Cheers to the holidays!

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holiday Christmas cocktail glasses
Don't forget to garnish your holiday cocktails. Courtesy iStock

By Amy Ruis

I love the frenzy of Thanksgiving week at the store. It’s fun to watch people come in with their tattered and splattered recipe cards — from Aunt Ruth’s buttery rolls to grandma’s traditional green bean casserole. They’re on the hunt for a new serving platter, a replacement for the melted salt and pepper shakers to place on the fancy table or the elusive perfect wine to pair with the plentiful spread on deck for the afternoon.

Thanksgiving Day is fantastically food driven with so much variety, and your wine picks should be, as well. There is no one answer; if you intend to while away the day with a few glasses here and there, I’d suggest these options:

Low octane – One of the hot things this year has been an outpouring of people asking about lower ABV (alcohol by volume) beverages. And when you’re taking the whole day to enjoy beverages, it’s good to start on the lower range of potency. So, offer a spritz — Negroni spritz, St. Germain spritz, Lillet spritz; the possibilities seem endless! What is a spritz? It’s bubbles of some sort (prosecco, cava) mixed with a traditionally bitter liqueur and then topped with soda water. This is one way to start a party with minimal effort and ingredients but makes you look like you provided a lot of effort. Don’t forget the garnish.

Bubbly – True Champagne is probably my favorite pairing for Thanksgiving Day. It also is lower in alcohol than still wine, and it’s ultra fresh and flavorful. Often showing toasty, yeasty, bready, lemon curd notes, true Champagne is something to be consumed more than just on New Year’s. Drink it for dinner. Also, some studies show it might even aid in digestion. If your budget doesn’t allow real Champagne (usually $40 and up), feel free to head to the cava or prosecco shelves, but grab something decent from a small producer; it’s Thanksgiving and it’s worth it.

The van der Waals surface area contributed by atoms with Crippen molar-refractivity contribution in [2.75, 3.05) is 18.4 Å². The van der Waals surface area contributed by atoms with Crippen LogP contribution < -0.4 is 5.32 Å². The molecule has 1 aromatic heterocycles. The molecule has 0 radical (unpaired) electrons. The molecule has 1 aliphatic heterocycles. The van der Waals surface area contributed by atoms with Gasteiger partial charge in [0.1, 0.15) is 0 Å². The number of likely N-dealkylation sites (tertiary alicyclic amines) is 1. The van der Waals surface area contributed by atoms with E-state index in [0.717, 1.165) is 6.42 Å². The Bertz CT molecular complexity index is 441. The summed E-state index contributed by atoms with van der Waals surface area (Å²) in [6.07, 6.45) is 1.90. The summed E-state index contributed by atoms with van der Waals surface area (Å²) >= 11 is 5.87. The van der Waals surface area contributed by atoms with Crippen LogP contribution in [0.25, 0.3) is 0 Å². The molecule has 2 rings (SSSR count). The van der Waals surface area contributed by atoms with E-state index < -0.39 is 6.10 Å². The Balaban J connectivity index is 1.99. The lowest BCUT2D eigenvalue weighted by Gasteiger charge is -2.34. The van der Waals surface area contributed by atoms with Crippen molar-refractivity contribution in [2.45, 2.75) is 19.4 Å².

White wine – Almost any white wine should make Thanksgiving Day great. It’s versatile stuff, so pick your favorite profile from riesling (sweet or dry and oily), chenin blanc from South Africa or the Loire of France, viognier, chardonnay or just a beautiful Italian one.

Rosé wine – Just say yes to rosé any time of year, but especially now. This is another satisfying direction to pair for a crowd because it runs right between red and white and can have a bit more body but isn’t heavy on the palate. It also can be a great budget find at this time of year because most stores want to run low on it by the time Thanksgiving is over.

Red wine – Because of the multitude of food options regaling you on this day, red wine is a hard friend to match. Save the big cabernet or syrah for sipping by the fire later or for the night you have Kobe beef sirloin. For now, reach for lighter style pinot noir from France, Oregon or Michigan. Leave those big California options to rest. And if you want to go ultra traditional, there’s gamay, the grape that makes Beaujolais wines. Beaujolais doesn’t have to be Nouveau (the drink-it-once-a-year-on-Thanksgiving wine), it can be really rewarding to find other slightly more elegant Beaujolais. Ask your wine store friend for some.

So, there it is, this year’s guide to shopping for Thanksgiving wines. Have a happy, restful day!

— Amy Ruis, owner of Art of the Table and Aperitivo, is a wine enthusiast who is working on her Level II sommelier certification.

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